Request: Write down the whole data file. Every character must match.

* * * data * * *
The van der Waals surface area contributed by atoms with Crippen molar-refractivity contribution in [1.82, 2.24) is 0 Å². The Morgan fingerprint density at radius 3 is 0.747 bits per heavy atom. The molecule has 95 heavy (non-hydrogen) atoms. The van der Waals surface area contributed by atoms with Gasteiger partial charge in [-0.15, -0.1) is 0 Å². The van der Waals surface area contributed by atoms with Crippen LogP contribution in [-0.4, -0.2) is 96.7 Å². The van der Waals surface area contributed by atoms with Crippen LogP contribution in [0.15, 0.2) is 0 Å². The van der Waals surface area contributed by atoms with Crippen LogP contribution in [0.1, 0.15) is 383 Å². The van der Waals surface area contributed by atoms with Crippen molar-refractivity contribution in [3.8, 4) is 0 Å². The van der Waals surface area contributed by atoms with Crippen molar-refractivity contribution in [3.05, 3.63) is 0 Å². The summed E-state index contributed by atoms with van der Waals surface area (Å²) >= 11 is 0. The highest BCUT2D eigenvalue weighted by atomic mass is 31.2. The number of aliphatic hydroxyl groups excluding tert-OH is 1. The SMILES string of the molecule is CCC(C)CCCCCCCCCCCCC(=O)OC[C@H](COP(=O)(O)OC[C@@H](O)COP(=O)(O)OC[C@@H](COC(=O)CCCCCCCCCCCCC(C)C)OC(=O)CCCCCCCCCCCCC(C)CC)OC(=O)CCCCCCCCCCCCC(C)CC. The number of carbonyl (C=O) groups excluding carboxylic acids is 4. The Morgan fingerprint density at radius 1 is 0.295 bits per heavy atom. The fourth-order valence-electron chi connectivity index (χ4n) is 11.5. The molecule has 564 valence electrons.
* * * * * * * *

The van der Waals surface area contributed by atoms with Crippen molar-refractivity contribution in [1.82, 2.24) is 0 Å². The Morgan fingerprint density at radius 3 is 0.747 bits per heavy atom. The molecule has 95 heavy (non-hydrogen) atoms. The van der Waals surface area contributed by atoms with Gasteiger partial charge in [-0.15, -0.1) is 0 Å². The van der Waals surface area contributed by atoms with Crippen LogP contribution in [-0.4, -0.2) is 96.7 Å². The van der Waals surface area contributed by atoms with Crippen LogP contribution in [0.15, 0.2) is 0 Å². The van der Waals surface area contributed by atoms with Crippen LogP contribution in [0.1, 0.15) is 383 Å². The van der Waals surface area contributed by atoms with Crippen molar-refractivity contribution in [3.8, 4) is 0 Å². The van der Waals surface area contributed by atoms with Crippen molar-refractivity contribution in [3.05, 3.63) is 0 Å². The summed E-state index contributed by atoms with van der Waals surface area (Å²) >= 11 is 0. The highest BCUT2D eigenvalue weighted by atomic mass is 31.2. The number of aliphatic hydroxyl groups excluding tert-OH is 1. The SMILES string of the molecule is CCC(C)CCCCCCCCCCCCC(=O)OC[C@H](COP(=O)(O)OC[C@@H](O)COP(=O)(O)OC[C@@H](COC(=O)CCCCCCCCCCCCC(C)C)OC(=O)CCCCCCCCCCCCC(C)CC)OC(=O)CCCCCCCCCCCCC(C)CC. The number of carbonyl (C=O) groups excluding carboxylic acids is 4. The Morgan fingerprint density at radius 1 is 0.295 bits per heavy atom. The fourth-order valence-electron chi connectivity index (χ4n) is 11.5. The molecule has 564 valence electrons.